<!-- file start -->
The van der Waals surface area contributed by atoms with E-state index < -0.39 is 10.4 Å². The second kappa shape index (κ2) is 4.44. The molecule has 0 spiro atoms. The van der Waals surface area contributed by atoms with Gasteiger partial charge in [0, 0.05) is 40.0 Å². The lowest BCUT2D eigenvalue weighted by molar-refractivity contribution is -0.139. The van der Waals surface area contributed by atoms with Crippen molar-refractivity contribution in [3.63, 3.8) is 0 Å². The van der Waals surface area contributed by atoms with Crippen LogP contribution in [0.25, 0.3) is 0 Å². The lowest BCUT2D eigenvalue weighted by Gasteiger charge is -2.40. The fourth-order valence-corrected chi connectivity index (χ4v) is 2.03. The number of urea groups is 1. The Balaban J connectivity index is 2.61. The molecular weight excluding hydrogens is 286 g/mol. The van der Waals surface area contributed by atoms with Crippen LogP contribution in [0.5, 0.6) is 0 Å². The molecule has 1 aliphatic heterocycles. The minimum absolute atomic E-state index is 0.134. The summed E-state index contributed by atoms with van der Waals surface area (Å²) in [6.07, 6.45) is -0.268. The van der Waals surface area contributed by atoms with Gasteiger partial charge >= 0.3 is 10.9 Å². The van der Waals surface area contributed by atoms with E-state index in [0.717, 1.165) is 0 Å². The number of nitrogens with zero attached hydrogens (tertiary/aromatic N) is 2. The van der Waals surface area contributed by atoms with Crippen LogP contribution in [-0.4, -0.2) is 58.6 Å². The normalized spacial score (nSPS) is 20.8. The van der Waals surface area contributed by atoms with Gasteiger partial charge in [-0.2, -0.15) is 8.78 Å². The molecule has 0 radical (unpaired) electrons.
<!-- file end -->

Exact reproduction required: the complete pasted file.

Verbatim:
The van der Waals surface area contributed by atoms with E-state index < -0.39 is 10.4 Å². The second kappa shape index (κ2) is 4.44. The molecule has 0 spiro atoms. The van der Waals surface area contributed by atoms with Gasteiger partial charge in [0, 0.05) is 40.0 Å². The lowest BCUT2D eigenvalue weighted by molar-refractivity contribution is -0.139. The van der Waals surface area contributed by atoms with Crippen molar-refractivity contribution in [3.63, 3.8) is 0 Å². The van der Waals surface area contributed by atoms with Crippen LogP contribution in [0.25, 0.3) is 0 Å². The lowest BCUT2D eigenvalue weighted by Gasteiger charge is -2.40. The fourth-order valence-corrected chi connectivity index (χ4v) is 2.03. The number of urea groups is 1. The Balaban J connectivity index is 2.61. The molecular weight excluding hydrogens is 286 g/mol. The van der Waals surface area contributed by atoms with Crippen LogP contribution in [0.5, 0.6) is 0 Å². The molecule has 1 aliphatic heterocycles. The minimum absolute atomic E-state index is 0.134. The summed E-state index contributed by atoms with van der Waals surface area (Å²) in [6.07, 6.45) is -0.268. The van der Waals surface area contributed by atoms with Gasteiger partial charge >= 0.3 is 10.9 Å². The van der Waals surface area contributed by atoms with E-state index in [0.717, 1.165) is 0 Å². The number of nitrogens with zero attached hydrogens (tertiary/aromatic N) is 2. The van der Waals surface area contributed by atoms with Crippen LogP contribution in [-0.4, -0.2) is 58.6 Å². The normalized spacial score (nSPS) is 20.8. The van der Waals surface area contributed by atoms with Gasteiger partial charge in [-0.2, -0.15) is 8.78 Å². The molecule has 0 radical (unpaired) electrons.